#2 – A Comfortable Mattress

When you chose your mattress, you likely tested it beforehand in a store. This gave you a chance to evaluate the comfort and, in all likelihood, have experienced no problems with it since. You sleep comfortably every night and are generally happy with your choice.

However, when you’re potentially in bed for days on end, you might begin to think of your mattress differently. What seems fine for eight hours per night — the vast majority of which you’re not even conscious for — might become problematic the moment that you’re in the bed, awake, for an entire day or two.

If your mattress has not been changed in the last two years, then keep the possibility of extended bed rest in mind the next time you buy. It’s always worth taking the time to read a mattress review or two before you buy, so you can get a decent idea in mind of what a mattress is like to actually live with, rather than making the purchase relying on a five-minute test in a store; user feedback is invaluable to your decision-making process. If you want to keep one eye on bed rest, then it’s best to opt for a medium support mattress; this will provide enough support to keep you comfortable, without being so soft that your body is not supported through the long hours sequestered away. The Newcastle Herald Mattresses recommendation shortlist will give you a better idea of which mattresses are the spec to meet your needs and also match your price / quality point. 

#3 – Supportive Pillows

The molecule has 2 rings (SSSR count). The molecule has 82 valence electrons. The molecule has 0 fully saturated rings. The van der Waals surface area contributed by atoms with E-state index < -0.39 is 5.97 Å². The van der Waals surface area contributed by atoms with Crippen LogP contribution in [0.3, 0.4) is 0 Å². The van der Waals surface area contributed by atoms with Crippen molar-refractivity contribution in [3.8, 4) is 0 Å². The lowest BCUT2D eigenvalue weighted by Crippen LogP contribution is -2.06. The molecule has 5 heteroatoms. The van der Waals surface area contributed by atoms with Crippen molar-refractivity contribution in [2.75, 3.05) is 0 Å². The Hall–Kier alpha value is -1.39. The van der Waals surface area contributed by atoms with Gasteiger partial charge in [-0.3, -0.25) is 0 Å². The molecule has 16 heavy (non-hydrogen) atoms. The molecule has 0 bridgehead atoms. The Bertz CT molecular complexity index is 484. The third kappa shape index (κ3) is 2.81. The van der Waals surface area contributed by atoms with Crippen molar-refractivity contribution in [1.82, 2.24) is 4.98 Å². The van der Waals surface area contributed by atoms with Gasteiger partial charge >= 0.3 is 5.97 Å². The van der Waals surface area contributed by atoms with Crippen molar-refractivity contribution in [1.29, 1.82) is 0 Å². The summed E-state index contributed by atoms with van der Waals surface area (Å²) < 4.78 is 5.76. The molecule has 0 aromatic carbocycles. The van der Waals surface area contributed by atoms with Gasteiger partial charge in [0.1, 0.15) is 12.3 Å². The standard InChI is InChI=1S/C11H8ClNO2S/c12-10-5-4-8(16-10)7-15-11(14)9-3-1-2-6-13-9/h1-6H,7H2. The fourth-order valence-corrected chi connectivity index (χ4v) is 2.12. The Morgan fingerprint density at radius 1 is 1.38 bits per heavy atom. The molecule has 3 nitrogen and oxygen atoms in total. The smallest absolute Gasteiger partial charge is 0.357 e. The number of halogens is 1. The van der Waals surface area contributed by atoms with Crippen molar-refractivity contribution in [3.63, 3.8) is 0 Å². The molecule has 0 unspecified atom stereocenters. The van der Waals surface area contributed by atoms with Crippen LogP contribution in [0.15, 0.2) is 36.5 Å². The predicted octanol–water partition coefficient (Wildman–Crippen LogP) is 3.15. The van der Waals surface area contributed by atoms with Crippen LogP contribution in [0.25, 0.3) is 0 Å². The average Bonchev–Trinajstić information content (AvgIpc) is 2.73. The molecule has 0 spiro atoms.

The need for supportive pillows is always central, but we tend to think of supportive pillows as meaning “supportive pillows when you’re sleeping”. The kind of pillow support you’re likely to need if you’re confined to bed through illness is very different; you will need comfortable solidity to help you sit upright, and to provide lumbar support. As a result, you will want firmer pillows on hand that can help support the rest of your body.

It’s also worth looking at options such as V-shaped pillows, which can be positioned to ensure maximum comfort from a variety of different positions. You may associate these pillows with pregnancy, but they are incredibly versatile, and can work well when you’re experiencing an extended stay in bed.

#4 – A Lap Tray

You may think that you won’t need a lap tray during ill health, as you will just read all those books you have been meaning to find the time for and use your phone to keep in touch with the outside world.

However, one of the biggest reasons we all tend to get bored during extended stays in bed is because of the lack of options. While the idea of reading or using your phone might sound nice, after all, it becomes monotonous, and you want to do something else with your time. If you want to write, play solitaire, or switch to using a laptop, then you’re going to need a lap tray to achieve this.

Thankfully, lap trays can be found relatively inexpensively, and most fold away when not in use. You can buy and then store the tray under your bed, ready to call it into action as and when required.

#5 – Health Supplies